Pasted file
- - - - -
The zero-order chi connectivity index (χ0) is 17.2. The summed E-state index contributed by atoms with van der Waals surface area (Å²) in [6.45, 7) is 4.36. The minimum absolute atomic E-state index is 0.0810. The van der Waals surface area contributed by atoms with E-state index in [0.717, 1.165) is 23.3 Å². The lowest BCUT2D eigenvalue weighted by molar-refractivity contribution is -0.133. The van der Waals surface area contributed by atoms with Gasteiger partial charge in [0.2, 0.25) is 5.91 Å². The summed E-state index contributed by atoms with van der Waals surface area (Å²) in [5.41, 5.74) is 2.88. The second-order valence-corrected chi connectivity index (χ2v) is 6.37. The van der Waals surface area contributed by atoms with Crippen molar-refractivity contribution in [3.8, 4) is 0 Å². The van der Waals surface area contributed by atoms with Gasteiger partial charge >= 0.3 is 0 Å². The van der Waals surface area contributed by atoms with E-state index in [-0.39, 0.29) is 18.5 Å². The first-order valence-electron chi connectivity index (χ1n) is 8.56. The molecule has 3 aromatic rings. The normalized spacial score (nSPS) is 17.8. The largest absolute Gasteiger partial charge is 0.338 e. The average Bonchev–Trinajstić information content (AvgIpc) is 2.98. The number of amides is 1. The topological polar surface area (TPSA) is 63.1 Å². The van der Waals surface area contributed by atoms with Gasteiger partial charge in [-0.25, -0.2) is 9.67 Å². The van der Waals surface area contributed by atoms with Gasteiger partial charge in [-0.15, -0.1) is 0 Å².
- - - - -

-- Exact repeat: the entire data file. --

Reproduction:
The zero-order chi connectivity index (χ0) is 17.2. The summed E-state index contributed by atoms with van der Waals surface area (Å²) in [6.45, 7) is 4.36. The minimum absolute atomic E-state index is 0.0810. The van der Waals surface area contributed by atoms with E-state index in [0.717, 1.165) is 23.3 Å². The lowest BCUT2D eigenvalue weighted by molar-refractivity contribution is -0.133. The van der Waals surface area contributed by atoms with Gasteiger partial charge in [0.2, 0.25) is 5.91 Å². The summed E-state index contributed by atoms with van der Waals surface area (Å²) in [5.41, 5.74) is 2.88. The second-order valence-corrected chi connectivity index (χ2v) is 6.37. The van der Waals surface area contributed by atoms with Crippen molar-refractivity contribution in [3.8, 4) is 0 Å². The van der Waals surface area contributed by atoms with Gasteiger partial charge >= 0.3 is 0 Å². The van der Waals surface area contributed by atoms with E-state index in [-0.39, 0.29) is 18.5 Å². The first-order valence-electron chi connectivity index (χ1n) is 8.56. The molecule has 3 aromatic rings. The normalized spacial score (nSPS) is 17.8. The largest absolute Gasteiger partial charge is 0.338 e. The average Bonchev–Trinajstić information content (AvgIpc) is 2.98. The number of amides is 1. The topological polar surface area (TPSA) is 63.1 Å². The van der Waals surface area contributed by atoms with Gasteiger partial charge in [-0.25, -0.2) is 9.67 Å². The van der Waals surface area contributed by atoms with Gasteiger partial charge in [-0.15, -0.1) is 0 Å².